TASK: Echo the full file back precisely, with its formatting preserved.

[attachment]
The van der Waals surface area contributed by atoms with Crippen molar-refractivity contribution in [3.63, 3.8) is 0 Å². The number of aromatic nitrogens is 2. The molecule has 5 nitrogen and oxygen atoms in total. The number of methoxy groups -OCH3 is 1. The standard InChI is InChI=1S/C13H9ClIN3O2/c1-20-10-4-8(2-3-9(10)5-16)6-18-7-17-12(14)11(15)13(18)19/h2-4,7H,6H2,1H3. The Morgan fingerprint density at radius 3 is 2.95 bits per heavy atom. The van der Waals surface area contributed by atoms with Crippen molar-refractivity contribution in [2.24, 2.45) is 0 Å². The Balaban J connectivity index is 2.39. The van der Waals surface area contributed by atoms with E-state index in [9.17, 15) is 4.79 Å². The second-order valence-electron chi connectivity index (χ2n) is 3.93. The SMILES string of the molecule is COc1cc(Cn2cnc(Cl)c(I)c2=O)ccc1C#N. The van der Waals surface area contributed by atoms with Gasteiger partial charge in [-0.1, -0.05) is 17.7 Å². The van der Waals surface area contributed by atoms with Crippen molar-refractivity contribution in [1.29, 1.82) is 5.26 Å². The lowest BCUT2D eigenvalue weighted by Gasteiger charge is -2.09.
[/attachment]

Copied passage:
The van der Waals surface area contributed by atoms with Crippen molar-refractivity contribution in [3.63, 3.8) is 0 Å². The number of aromatic nitrogens is 2. The molecule has 5 nitrogen and oxygen atoms in total. The number of methoxy groups -OCH3 is 1. The standard InChI is InChI=1S/C13H9ClIN3O2/c1-20-10-4-8(2-3-9(10)5-16)6-18-7-17-12(14)11(15)13(18)19/h2-4,7H,6H2,1H3. The Morgan fingerprint density at radius 3 is 2.95 bits per heavy atom. The van der Waals surface area contributed by atoms with Crippen molar-refractivity contribution in [2.24, 2.45) is 0 Å². The Balaban J connectivity index is 2.39. The van der Waals surface area contributed by atoms with E-state index in [9.17, 15) is 4.79 Å². The second-order valence-electron chi connectivity index (χ2n) is 3.93. The SMILES string of the molecule is COc1cc(Cn2cnc(Cl)c(I)c2=O)ccc1C#N. The van der Waals surface area contributed by atoms with Gasteiger partial charge in [-0.1, -0.05) is 17.7 Å². The van der Waals surface area contributed by atoms with Crippen molar-refractivity contribution in [1.29, 1.82) is 5.26 Å². The lowest BCUT2D eigenvalue weighted by Gasteiger charge is -2.09.